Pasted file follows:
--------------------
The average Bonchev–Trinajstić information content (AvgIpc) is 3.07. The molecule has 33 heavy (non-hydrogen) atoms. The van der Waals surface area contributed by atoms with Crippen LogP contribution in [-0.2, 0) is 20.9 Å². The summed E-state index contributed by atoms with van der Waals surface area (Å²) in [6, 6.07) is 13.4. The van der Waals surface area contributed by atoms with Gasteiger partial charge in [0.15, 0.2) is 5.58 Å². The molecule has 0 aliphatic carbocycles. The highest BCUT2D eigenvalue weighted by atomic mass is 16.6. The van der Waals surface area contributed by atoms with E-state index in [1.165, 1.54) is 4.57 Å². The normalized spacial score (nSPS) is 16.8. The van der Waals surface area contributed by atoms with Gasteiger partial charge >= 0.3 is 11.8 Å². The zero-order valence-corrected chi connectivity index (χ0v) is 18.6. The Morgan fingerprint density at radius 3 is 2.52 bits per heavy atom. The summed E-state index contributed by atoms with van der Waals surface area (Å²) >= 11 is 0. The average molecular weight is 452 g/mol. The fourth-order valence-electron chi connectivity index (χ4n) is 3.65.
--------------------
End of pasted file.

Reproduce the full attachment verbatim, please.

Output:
The average Bonchev–Trinajstić information content (AvgIpc) is 3.07. The molecule has 33 heavy (non-hydrogen) atoms. The van der Waals surface area contributed by atoms with Crippen LogP contribution in [-0.2, 0) is 20.9 Å². The summed E-state index contributed by atoms with van der Waals surface area (Å²) in [6, 6.07) is 13.4. The van der Waals surface area contributed by atoms with Gasteiger partial charge in [0.15, 0.2) is 5.58 Å². The molecule has 0 aliphatic carbocycles. The highest BCUT2D eigenvalue weighted by atomic mass is 16.6. The van der Waals surface area contributed by atoms with E-state index in [1.165, 1.54) is 4.57 Å². The normalized spacial score (nSPS) is 16.8. The van der Waals surface area contributed by atoms with Gasteiger partial charge >= 0.3 is 11.8 Å². The zero-order valence-corrected chi connectivity index (χ0v) is 18.6. The Morgan fingerprint density at radius 3 is 2.52 bits per heavy atom. The summed E-state index contributed by atoms with van der Waals surface area (Å²) >= 11 is 0. The average molecular weight is 452 g/mol. The fourth-order valence-electron chi connectivity index (χ4n) is 3.65.